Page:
Birth Rates Falling Dramatically in Muslim Middle East

muslim feminism

The first examples, Libya and Tunisia, are not that definitive. Tunisia was somewhat on the secular side by the standards of the Arab world. Libya. less so, but under Gaddafi it was still leaning away.

In 1973, the average Libyan woman had 7.6 children and married at the age of 19. About three decades later, in 2005, those figures had been transformed into 2.9 and 29 respectively. In Tunisia, we can identify a similar development. Average age for first marriage among women was 22 in 1973, a number that just like in Libya became 29 in 2005.

If we look at Yemen, however, the graph (see above) takes a slightly different turn. Between 1959 and 1980, not much changed in terms of average age for first marriage among women. But the number of children grew drastically from 7.3 to 9. It was not until 1984 that things turned – in 2004 women married at the age of 22 and gave birth to 5.9 children on average.

Interestingly, the West Bank and Gaza have seen a relatively stable curve. In 1968, women entered into marriage at the age of 22, and had 8 children. Almost 40 years later, marriage still happened around the same time, most women were now 23. But the big change took place on the children per woman quota; a stable decrease from 8 children to 4.8.

That’s a sharp drop. Some of it may be trickle down culture and standards of living. And in the West Bank and Gaza, the loss of easy access to Israel no doubt robbed them of some useful goodies.

While Muslim countries in Asia have retained high birth rates, Muslim countries in the Middle East are declining sharply. Even Saudi Arabia, which has the wealth, extended families and the conservatism, and which denies women basic educational and work opportunities, went down from 6 to below 3 in just a decade.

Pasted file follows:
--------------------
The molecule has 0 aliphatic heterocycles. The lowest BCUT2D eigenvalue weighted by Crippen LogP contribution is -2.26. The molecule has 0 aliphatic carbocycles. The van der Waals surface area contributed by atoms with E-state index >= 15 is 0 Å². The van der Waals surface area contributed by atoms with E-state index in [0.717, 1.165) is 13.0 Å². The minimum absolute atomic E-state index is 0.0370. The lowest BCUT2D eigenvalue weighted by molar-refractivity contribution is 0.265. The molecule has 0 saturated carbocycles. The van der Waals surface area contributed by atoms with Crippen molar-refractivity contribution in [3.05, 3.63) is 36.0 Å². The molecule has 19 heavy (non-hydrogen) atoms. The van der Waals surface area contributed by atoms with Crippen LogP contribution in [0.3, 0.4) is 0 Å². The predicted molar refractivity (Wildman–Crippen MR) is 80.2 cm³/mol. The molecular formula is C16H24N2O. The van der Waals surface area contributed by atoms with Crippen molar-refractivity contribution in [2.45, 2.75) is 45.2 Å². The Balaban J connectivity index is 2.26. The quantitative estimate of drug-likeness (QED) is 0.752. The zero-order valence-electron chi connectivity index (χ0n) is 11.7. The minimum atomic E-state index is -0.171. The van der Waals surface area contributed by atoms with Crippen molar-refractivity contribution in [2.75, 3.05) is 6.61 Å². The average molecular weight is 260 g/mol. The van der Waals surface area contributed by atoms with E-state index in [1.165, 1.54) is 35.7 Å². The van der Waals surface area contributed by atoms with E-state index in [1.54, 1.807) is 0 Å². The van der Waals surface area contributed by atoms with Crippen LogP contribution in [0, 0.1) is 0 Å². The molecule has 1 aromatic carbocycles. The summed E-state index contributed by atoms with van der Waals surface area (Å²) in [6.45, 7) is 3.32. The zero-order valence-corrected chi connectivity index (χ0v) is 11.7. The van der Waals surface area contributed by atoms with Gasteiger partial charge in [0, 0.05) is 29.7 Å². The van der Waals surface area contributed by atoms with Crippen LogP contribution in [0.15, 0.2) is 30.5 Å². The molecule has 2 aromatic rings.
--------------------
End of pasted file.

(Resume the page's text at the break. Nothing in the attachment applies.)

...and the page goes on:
The debate over the reasons for the decline is still ongoing and there are few easy answers. But the decline is clearly real. Even when women marry early, the number of children decreases.

  • Softly Bob

    If Muslim birth rates in the Middle East are dropping then this is very good news indeed. Now all we need to do is to get the birth rates of Muslims everywhere to drop.

    • chan chan

      The birth rate of muslims in europe is already lower than the countries they come from, but still higher than the indigenous europeans.

  • timmysfriend

    Best news story of the day!

  • Biff Henderson

    My concern is that when the plop of potential jihadis drop it frees resources for an increasingly popular upswing in the mood of Muslims to engage in offensive jihad. There will be fewer Koranimals in the fray but they will be better armed and equipped with a support network freed of the need to fill empty bellies that do not exist.

    • MarilynA

      If the US and the UN weren’t feeding their families empty bellies via various world hunger and aid programs these animals would be so busy trying to feed their families they wouldn’t have the time no energy to make Jihad against the hands that are feeding them.

  • Nixys

    I certainly hope this is a trend that won’t be quickly and easily reversed.

  • Seek

    Who said all the news from that part of the world is bad? As Michael Ledeen likes to say: “Faster, please.”

  • Le Fox

    This has been known by AEI since 2011. It’s good news, but so long as Islam exists, we will still have an issue.

    • hady halawy

      And christianity , and all the other religions too.

      • Sugarsail1

        including the earth-worshiping environmental religion too.

  • UCSPanther

    It seems that the phenomenon of the incredible shrinking population is hitting all over the globe. We all know about the declining birth rates in Western Nations, the shrinking rates in China and Japan, and now, over in the Middle East.

  • A Z

    I expect that the reason for lower birth rates are economic not cultural. If they come into money they will up the birth rate. Especially if chauvinists like Erdogan are urging them on. Turkish Prime Minister Erdogan is exhorting Turks to have 3 kids.

    Remember in Tunisia that a husband and father could not make a living to feed his family. He was a pushcart vendor or street vendor and he was very distraught at not being able to provide for his family.

    That is my take on Tunisia.

    Libya might be a case where they are too busy kiIIing one another to spend much time raising large families. They ave too many scores to settle.

    Saudi Arabia is cracking down on immigrants because unemployment among Saudis is slightly greater than 12%

    I think it is economics more than anything.

    Now Gaza is a special case. The Palestinians are being given money hand over fist. So they have no reason to fit family size to their work effort. They simply do not work.

  • Charlotta Jones

    Good. Less future jihadis and breeding stock